Photographer Documented Defense Secretaries for Decades
By Army Sgt. 1st Class Tyrone C. Marshall Jr.
American Forces Press Service
WASHINGTON, Dec. 30, 2011 Many Americans only catch glimpses of defense secretaries and other senior Defense Department officials on television or in photographs. One man has dedicated decades to ensuring those photographs are of the highest quality, true to what they capture and are taken from anywhere in the world.
Robert D. Ward, official photographer to the secretary of defense, retired Dec. 30, 2011, after more than four decades of service. DOD photo by Glenn Fawcett
(Click photo for screen-resolution image);high-resolution image available.
Robert D. Ward, a photographer for the Office of the Secretary of Defense, documented the activities of defense secretaries and other senior defense leaders since 1974, capturing images of the hustle of their daily schedules and travels.
A former Army officer during the Vietnam War, Ward retired today from his position, in which he served 12 defense secretaries since 1974, including Donald Rumsfeld twice.
“I first came to the Pentagon in 1968 as a second lieutenant in the Army,” Ward said. “I worked at the Army Photographic Agency. I was particularly assigned to a branch called DASPO -- which was the Department of the Army Special Photo Office.”
Ward revealed his path to his current position, which began with his departure from active military service.
“After my period of time in the military, four years, I left as a captain, not totally voluntarily. I had sort of thought of staying in the service, but at that point in time they were offering [reductions in force] to everyone, it seems like, whether you wanted them or not.
“So I left the service and began looking for a civilian position in photography,” Ward continued. “First, I looked in Chicago at the newspapers and wire services [but] they didn’t seem to be hiring at the time.”
Ward said he returned to Washington, D.C., and worked with the Army Materiel Command for two years before finding an opening at the Pentagon.
“I … found an ad saying that they were looking for photographers for the Office of the Secretary of Defense,” he said. “And that sounded like a really good job. I applied for it and got the position.”
Ward noted the long list of defense secretaries he has worked for, starting with Secretary James Schlesinger.
“He was here a short time … [then] he was replaced by the young Secretary [Donald H.] Rumsfeld,” Ward noted. “He was the youngest secretary to serve … I think he was 43.”
“Schlesinger was followed by Harold Brown, then Caspar Weinberger, Frank Carlucci, Dick Cheney, Les Aspen, William Perry, William Cohen, Donald Rumsfeld came back again, Robert Gates followed him and Leon Panetta, our current secretary,” Ward said.
Ward cited Frank Carlucci as the only defense secretary he didn’t work for in that period since he was with the Veterans Affairs Department during Carlucci’s stint. He noted he did work for him in his capacity as deputy defense secretary.
The photographer said he has gained a wealth of experiences serving on the defense secretary and deputy’s staff and taking “thousands and thousands” of photos while visiting 87 countries.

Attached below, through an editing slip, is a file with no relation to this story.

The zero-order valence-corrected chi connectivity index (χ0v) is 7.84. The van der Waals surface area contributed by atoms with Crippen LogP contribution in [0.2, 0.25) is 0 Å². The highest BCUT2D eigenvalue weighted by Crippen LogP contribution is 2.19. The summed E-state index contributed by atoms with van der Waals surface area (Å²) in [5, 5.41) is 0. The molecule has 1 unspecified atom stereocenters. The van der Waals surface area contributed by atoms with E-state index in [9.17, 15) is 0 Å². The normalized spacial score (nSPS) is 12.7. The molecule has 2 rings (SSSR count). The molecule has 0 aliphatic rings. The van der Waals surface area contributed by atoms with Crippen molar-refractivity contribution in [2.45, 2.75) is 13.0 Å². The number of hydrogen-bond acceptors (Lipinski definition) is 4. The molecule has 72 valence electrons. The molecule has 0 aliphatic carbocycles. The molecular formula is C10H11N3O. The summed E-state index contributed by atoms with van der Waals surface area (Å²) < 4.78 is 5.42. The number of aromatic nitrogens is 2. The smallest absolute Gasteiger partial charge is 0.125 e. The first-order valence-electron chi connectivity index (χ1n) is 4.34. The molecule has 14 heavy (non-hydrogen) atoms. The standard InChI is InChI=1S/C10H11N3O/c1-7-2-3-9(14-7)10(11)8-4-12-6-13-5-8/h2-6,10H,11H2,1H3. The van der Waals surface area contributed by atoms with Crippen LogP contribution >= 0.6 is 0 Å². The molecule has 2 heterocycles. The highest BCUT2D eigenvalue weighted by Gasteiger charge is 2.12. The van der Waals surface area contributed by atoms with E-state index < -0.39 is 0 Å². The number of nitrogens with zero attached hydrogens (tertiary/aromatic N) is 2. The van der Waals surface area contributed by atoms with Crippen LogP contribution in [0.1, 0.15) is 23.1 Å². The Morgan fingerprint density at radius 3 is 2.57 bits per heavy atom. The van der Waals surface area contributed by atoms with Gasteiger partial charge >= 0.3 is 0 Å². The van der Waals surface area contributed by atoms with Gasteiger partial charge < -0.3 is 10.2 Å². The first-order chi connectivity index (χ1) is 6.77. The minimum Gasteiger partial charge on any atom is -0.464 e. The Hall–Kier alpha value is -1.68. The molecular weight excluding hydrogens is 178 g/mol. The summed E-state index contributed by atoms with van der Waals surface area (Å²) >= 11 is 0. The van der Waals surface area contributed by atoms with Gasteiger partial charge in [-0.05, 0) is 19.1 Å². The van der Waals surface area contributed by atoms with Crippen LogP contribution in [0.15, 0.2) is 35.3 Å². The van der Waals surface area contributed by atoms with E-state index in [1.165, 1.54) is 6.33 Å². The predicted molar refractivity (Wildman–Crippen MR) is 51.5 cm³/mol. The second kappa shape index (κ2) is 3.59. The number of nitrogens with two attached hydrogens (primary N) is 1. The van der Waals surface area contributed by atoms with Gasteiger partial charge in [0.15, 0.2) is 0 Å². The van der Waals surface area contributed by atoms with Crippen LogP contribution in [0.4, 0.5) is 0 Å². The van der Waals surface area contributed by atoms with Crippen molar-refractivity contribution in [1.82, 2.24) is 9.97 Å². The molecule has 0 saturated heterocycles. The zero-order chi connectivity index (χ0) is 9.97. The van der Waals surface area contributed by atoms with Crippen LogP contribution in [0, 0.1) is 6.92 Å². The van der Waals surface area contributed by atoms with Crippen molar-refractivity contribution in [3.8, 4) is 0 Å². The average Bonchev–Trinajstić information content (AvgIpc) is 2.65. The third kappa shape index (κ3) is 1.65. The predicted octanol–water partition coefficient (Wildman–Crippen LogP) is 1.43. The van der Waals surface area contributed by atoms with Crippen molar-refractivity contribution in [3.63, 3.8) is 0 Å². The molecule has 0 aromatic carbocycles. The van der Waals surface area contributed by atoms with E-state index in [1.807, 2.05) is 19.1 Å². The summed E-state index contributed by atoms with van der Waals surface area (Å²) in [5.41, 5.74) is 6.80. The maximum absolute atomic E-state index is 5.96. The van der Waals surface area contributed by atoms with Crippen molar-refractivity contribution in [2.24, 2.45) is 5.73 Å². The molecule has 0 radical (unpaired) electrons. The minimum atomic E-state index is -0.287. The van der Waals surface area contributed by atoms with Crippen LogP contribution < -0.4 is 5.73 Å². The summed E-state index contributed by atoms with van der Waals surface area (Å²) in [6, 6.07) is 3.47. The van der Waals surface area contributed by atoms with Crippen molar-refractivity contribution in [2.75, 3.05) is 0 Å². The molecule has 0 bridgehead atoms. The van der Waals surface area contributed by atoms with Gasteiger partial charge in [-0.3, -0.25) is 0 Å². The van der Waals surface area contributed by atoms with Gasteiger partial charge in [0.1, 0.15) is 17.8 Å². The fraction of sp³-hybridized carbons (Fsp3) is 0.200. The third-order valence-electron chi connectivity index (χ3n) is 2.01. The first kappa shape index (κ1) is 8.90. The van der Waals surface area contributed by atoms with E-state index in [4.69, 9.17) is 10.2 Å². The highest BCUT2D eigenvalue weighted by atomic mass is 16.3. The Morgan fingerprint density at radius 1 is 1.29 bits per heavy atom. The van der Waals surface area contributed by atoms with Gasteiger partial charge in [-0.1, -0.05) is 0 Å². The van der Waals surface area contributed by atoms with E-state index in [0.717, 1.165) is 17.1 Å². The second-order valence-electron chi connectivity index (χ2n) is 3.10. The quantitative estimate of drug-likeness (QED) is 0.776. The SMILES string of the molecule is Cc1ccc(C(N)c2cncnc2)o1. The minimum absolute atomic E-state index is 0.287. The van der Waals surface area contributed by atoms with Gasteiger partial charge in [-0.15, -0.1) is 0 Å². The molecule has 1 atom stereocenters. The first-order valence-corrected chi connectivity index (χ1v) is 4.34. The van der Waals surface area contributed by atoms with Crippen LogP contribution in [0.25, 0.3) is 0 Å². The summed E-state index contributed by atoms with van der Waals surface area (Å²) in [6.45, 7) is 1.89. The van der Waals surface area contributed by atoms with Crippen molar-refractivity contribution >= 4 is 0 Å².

“Just going through the collection to try to pick out some … I must have gone through 3,000 prints that I have,” Ward said. “It’s very difficult to narrow it down to something that would be of particular interest because they’re all of particular interest.”
Ward pointed to former Defense Secretary Rumsfeld as the easiest to photograph and former secretary Robert M. Gates as the toughest.
“Robert Gates was a very serious man. He took the job seriously, but he was wonderful at doing it. He will certainly go down in history as one of the finest secretaries of defense,” Ward Said.
“He was a little difficult to photograph because he rarely gestured, and he didn’t smile a lot,” Ward added. “When he did smile, it fairly lit up the room -- he had a wonderful smile, but he just didn’t show it very often.”
Ward shared one of the rare times he didn’t have a camera when he needed it most -- the terrorist attack on the Pentagon on 9/11.
“Unfortunately, while 9/11 probably presented the most historic opportunities for photos, I wasn’t able to take any because when the attacks occurred we were in an office on the second floor of the Pentagon,” he said. “Our photo equipment was located on the first floor of the Pentagon in a secure room.”
Ward was one of the determined Pentagon workers who returned to work the following day.
“I came to work the next day and got access to my equipment,” he said. “That was the day that President Bush came over and met with Secretary Rumsfeld and his staff then went outside to tour the area of devastation.”
With a four decade-plus career, Ward said he has had the opportunity to photograph some very well-known people ranging from singer Jewel and Margaret Thatcher to Bob Hope and the last World War I veteran.
“Some of the photos I’ve taken are sort of last-chance photos,” he said. “You have someone like Gen. Omar Bradley, the last five-star general, I was able to photograph him a couple of times.”
After 43 years, Ward looks forward to moving on to other interests.
“I’m really looking forward to retirement,” he said. “I’ve loved this job tremendously, but I do have other things I’d like to do.”
Ward cited his hobby as a birder, building model airplanes, riding his bicycle and scuba diving as post-retirement interests, but noted he will always love photography.
“If I took your picture today, this would be the last time that you would be this particular age, looking this particular way in your life and that’s one of the wonderful things about photography,” he explained. “It preserves those moments for future generations to see and I think that’s important.”